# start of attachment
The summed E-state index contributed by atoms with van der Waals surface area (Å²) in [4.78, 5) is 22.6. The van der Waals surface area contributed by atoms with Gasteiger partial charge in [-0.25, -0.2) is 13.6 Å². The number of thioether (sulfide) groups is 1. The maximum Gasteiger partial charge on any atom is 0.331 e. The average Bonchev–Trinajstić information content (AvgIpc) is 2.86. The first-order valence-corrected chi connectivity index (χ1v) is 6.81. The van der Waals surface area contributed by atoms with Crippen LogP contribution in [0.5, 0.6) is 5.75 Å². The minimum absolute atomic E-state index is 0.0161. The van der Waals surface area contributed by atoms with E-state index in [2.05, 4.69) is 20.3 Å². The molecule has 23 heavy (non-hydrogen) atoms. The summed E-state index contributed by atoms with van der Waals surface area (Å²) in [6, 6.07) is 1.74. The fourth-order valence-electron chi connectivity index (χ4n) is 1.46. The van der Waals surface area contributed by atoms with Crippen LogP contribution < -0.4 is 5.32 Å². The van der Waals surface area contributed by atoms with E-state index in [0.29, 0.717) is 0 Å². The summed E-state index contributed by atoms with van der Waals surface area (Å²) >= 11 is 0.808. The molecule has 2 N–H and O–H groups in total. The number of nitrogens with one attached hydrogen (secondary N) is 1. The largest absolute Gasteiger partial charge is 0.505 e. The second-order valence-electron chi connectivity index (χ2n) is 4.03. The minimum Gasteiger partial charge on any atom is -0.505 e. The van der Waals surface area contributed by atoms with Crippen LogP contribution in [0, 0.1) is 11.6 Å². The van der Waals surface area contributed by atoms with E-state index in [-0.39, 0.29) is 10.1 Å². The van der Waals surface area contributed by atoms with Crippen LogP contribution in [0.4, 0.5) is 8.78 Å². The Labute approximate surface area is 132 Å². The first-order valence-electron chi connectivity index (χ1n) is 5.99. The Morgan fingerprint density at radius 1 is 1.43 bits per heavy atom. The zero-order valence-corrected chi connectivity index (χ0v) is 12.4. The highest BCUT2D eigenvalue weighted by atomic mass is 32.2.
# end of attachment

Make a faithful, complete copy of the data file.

The summed E-state index contributed by atoms with van der Waals surface area (Å²) in [4.78, 5) is 22.6. The van der Waals surface area contributed by atoms with Gasteiger partial charge in [-0.25, -0.2) is 13.6 Å². The number of thioether (sulfide) groups is 1. The maximum Gasteiger partial charge on any atom is 0.331 e. The average Bonchev–Trinajstić information content (AvgIpc) is 2.86. The first-order valence-corrected chi connectivity index (χ1v) is 6.81. The van der Waals surface area contributed by atoms with Crippen LogP contribution in [0.5, 0.6) is 5.75 Å². The minimum absolute atomic E-state index is 0.0161. The van der Waals surface area contributed by atoms with E-state index in [2.05, 4.69) is 20.3 Å². The molecule has 23 heavy (non-hydrogen) atoms. The summed E-state index contributed by atoms with van der Waals surface area (Å²) in [6, 6.07) is 1.74. The fourth-order valence-electron chi connectivity index (χ4n) is 1.46. The van der Waals surface area contributed by atoms with Crippen LogP contribution < -0.4 is 5.32 Å². The van der Waals surface area contributed by atoms with E-state index in [0.29, 0.717) is 0 Å². The summed E-state index contributed by atoms with van der Waals surface area (Å²) >= 11 is 0.808. The molecule has 2 N–H and O–H groups in total. The number of nitrogens with one attached hydrogen (secondary N) is 1. The largest absolute Gasteiger partial charge is 0.505 e. The second-order valence-electron chi connectivity index (χ2n) is 4.03. The minimum Gasteiger partial charge on any atom is -0.505 e. The van der Waals surface area contributed by atoms with Crippen LogP contribution in [0, 0.1) is 11.6 Å². The van der Waals surface area contributed by atoms with E-state index in [-0.39, 0.29) is 10.1 Å². The van der Waals surface area contributed by atoms with Crippen LogP contribution in [0.4, 0.5) is 8.78 Å². The Labute approximate surface area is 132 Å². The first-order valence-electron chi connectivity index (χ1n) is 5.99. The Morgan fingerprint density at radius 1 is 1.43 bits per heavy atom. The zero-order valence-corrected chi connectivity index (χ0v) is 12.4. The highest BCUT2D eigenvalue weighted by atomic mass is 32.2.